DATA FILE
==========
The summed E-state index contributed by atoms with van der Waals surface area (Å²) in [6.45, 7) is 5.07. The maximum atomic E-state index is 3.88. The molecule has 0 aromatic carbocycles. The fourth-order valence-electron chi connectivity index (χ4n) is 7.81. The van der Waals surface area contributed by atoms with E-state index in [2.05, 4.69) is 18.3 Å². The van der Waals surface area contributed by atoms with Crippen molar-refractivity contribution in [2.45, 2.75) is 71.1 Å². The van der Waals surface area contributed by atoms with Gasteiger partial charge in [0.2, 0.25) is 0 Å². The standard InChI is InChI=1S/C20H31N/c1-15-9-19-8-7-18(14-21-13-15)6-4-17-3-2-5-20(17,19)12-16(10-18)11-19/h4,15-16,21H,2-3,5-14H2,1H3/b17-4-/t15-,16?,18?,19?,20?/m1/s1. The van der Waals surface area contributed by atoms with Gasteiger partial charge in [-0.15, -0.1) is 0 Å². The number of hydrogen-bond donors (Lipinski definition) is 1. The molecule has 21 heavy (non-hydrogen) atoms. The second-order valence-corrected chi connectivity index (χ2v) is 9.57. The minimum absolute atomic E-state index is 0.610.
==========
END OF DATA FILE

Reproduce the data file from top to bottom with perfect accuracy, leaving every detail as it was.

The summed E-state index contributed by atoms with van der Waals surface area (Å²) in [6.45, 7) is 5.07. The maximum atomic E-state index is 3.88. The molecule has 0 aromatic carbocycles. The fourth-order valence-electron chi connectivity index (χ4n) is 7.81. The van der Waals surface area contributed by atoms with E-state index in [2.05, 4.69) is 18.3 Å². The van der Waals surface area contributed by atoms with Crippen molar-refractivity contribution in [2.45, 2.75) is 71.1 Å². The van der Waals surface area contributed by atoms with Gasteiger partial charge in [0.2, 0.25) is 0 Å². The standard InChI is InChI=1S/C20H31N/c1-15-9-19-8-7-18(14-21-13-15)6-4-17-3-2-5-20(17,19)12-16(10-18)11-19/h4,15-16,21H,2-3,5-14H2,1H3/b17-4-/t15-,16?,18?,19?,20?/m1/s1. The van der Waals surface area contributed by atoms with Gasteiger partial charge in [-0.15, -0.1) is 0 Å². The number of hydrogen-bond donors (Lipinski definition) is 1. The molecule has 21 heavy (non-hydrogen) atoms. The second-order valence-corrected chi connectivity index (χ2v) is 9.57. The minimum absolute atomic E-state index is 0.610.